IDAY Ghana Celebrates International Day of the African Child

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School Gardening

The International Day of the African Youth (IDAY) Ghana has marked the Day of the African Child with a call for awakening children to go back to gardening as a means of promoting agriculture.

The 2021 celebration was on the theme: “Thirty years after the adoption of the Charter: accelerate the implementation of Agenda 2040 for an African fit for children”.

In Tema, the celebration was marked with pupils from Community Seven No. One and Two Junior High School (JHS), Akodzo JHS, and Oninku Drive JHS, among others.

In an interview with the Ghana News Agency at Tema after the programme, Mrs. Portia Adu-Mensah, Secretary of IDAY-Ghana, said the commemoration was to show how important the African child was and the fact that the children had the capacity to achieve their aspirations.

Mrs. Adu-Mensah said inspiring the children to go into farming was also an attempt to upscale President Nana Addo Dankwa Akufo-Addo’s initiative of greening Ghana through tree planting.

She said a lot of people were not taking advantage of the opportunities agriculture offered; “the schools have a lot of spaces they can use to teach gardening which would also encourage backyard gardening at home and help the children to eat healthily.

She therefore pleaded that school gardening be re-introduced to help achieve the United Nations Sustainable Development Goal (SDG) One, which was Zero Hunger for all.

Madam Esther Mbah, Acting Director, Department of Agriculture, TMA, commended the initiative to encourage the pupils to go into agriculture which would help subsidize their parent’s income.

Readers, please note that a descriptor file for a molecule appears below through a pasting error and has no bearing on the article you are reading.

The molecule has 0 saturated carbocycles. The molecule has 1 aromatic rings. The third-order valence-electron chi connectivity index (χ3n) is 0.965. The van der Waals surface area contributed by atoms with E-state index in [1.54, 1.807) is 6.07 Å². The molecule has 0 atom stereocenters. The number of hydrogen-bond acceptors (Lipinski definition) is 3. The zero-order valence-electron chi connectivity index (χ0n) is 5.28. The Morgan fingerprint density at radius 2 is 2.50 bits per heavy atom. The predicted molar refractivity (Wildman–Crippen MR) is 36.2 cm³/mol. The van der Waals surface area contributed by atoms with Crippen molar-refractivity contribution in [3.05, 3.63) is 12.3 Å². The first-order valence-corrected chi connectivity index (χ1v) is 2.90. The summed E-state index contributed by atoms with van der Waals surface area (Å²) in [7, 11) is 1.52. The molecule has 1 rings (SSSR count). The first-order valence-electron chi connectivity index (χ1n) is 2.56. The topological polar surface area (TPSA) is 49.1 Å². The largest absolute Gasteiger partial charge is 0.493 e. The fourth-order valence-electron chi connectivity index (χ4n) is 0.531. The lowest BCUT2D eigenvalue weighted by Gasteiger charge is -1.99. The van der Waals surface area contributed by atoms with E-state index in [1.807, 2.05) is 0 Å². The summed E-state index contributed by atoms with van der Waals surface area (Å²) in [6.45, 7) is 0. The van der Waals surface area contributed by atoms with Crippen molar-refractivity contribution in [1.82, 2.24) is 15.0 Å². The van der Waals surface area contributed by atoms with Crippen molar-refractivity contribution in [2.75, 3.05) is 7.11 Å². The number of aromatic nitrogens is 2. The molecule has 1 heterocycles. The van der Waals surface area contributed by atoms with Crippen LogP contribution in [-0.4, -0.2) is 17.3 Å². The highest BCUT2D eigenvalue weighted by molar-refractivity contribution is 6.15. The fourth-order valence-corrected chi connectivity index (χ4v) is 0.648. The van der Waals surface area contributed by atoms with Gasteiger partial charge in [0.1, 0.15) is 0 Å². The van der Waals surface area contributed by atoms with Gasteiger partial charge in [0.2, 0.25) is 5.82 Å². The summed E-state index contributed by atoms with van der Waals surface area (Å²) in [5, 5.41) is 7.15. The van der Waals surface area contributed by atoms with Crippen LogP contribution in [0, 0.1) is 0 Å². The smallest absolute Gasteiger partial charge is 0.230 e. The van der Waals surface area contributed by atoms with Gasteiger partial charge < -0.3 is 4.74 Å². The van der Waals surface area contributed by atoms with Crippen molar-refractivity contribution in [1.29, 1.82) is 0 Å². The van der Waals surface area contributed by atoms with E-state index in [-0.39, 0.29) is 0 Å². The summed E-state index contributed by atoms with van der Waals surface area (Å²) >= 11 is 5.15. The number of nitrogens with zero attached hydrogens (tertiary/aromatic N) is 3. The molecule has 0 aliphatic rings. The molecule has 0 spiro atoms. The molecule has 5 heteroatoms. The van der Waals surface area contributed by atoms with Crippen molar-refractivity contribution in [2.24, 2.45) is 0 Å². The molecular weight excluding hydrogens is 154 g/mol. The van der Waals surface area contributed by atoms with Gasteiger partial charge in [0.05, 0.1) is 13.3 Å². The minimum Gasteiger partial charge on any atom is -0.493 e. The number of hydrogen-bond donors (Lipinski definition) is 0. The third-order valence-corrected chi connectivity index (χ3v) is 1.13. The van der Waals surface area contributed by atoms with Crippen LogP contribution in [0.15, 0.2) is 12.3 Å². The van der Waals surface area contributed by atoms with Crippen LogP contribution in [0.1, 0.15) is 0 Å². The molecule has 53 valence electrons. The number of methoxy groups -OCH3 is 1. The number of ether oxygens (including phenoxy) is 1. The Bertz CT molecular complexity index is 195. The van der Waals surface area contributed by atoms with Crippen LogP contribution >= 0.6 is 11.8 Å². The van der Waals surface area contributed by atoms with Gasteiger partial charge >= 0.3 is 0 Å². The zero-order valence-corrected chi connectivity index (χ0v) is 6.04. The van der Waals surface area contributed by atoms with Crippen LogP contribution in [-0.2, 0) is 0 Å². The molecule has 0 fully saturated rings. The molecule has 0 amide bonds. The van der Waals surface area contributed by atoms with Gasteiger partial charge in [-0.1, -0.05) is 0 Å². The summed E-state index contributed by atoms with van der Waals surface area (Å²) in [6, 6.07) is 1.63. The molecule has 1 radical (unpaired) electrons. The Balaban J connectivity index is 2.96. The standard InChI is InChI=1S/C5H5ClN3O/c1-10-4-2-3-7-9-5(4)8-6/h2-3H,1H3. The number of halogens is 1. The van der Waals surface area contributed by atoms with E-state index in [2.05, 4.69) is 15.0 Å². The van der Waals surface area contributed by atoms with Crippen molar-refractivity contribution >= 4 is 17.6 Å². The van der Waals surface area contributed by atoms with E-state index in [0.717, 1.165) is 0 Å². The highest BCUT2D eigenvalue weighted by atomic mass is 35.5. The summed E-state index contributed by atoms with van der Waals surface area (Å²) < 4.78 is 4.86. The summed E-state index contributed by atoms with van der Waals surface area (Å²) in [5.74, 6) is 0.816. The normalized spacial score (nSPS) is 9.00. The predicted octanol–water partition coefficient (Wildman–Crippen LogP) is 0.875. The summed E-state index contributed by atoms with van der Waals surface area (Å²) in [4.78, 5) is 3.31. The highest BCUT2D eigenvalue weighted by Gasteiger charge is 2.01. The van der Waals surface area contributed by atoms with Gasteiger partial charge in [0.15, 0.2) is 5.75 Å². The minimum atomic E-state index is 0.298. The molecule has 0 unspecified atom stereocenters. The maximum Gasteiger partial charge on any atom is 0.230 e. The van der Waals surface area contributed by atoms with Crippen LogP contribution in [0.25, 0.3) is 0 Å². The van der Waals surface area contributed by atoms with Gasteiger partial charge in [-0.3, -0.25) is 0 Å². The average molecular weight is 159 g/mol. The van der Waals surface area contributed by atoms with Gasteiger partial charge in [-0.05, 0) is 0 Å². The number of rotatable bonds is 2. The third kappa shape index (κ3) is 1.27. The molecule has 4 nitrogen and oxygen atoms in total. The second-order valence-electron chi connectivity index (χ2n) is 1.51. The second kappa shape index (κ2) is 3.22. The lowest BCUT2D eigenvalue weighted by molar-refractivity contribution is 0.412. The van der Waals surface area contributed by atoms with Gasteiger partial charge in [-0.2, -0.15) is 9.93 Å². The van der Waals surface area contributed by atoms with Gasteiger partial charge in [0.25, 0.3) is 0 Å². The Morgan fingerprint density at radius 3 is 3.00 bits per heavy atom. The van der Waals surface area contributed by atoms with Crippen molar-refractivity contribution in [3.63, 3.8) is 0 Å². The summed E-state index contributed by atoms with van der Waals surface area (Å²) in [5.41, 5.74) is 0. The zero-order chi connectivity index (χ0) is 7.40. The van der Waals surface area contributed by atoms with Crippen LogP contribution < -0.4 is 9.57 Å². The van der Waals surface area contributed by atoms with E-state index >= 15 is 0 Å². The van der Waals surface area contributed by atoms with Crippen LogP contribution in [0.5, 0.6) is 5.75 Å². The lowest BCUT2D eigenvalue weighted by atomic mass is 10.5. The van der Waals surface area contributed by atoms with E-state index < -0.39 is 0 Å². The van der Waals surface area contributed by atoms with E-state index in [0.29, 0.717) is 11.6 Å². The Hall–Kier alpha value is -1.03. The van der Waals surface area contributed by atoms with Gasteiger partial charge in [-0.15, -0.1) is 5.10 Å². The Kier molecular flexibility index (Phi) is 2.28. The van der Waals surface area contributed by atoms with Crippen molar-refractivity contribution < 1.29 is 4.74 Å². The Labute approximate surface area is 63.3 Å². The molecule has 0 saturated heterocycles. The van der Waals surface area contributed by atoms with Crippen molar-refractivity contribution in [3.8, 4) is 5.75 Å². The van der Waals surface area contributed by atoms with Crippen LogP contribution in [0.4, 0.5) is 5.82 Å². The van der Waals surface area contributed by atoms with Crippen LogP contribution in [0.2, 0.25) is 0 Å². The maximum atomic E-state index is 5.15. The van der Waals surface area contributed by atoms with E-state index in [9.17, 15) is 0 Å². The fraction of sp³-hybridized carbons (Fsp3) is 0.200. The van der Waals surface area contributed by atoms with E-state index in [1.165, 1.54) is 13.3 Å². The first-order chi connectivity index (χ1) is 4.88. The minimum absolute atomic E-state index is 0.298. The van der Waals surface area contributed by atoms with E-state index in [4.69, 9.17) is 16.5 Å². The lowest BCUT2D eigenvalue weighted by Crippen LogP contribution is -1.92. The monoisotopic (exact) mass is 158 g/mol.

Madam Mbah asked school children to debunk the notion that agriculture was a punishment in schools and see it as a worthwhile engagement that could benefit them and society if well practised.

“Agriculture goes along the value chain, from production, all the transporters, wholesalers and retailers, input dealers, etc., so if you don’t want to be producing you can be along the value chain, and it’s all to promote food sustainability in the country,” she observed.

Mr. Kenneth Danso, an Agronomist with Jubaili Agrotec, observed that the basic reason for gardening was to increase the consumption of fruits and vegetables.

He said the children would know how those products were cultivated; “they would appreciate the efforts put into them and therefore would like to enjoy the fruits of their labour”.

Mr. Danso said that children engaging in farming would improve in their science achievement scores at school, enhance their skills, impact positively on them, and protect the environment by taking out polluted air and replacing them with fresh oxygen.

Madam Sheila Arthur, SHS Coordinator, Tema Metro Education Office, said, without trees, one could not survive, so one should use all available spaces as much as possible for gardening.

“Let us start now and whilst your colleagues are struggling after school, you already have a job. Don’t get this knowledge and dump it somewhere; let’s start in our own small way and it would grow to become something big which would benefit society,” she added.

International Day of the African Child is commemorated every year to remember the children in the 1976 uprising in South Africa, and serves as a reference point for addressing the many challenges that confront most African children.

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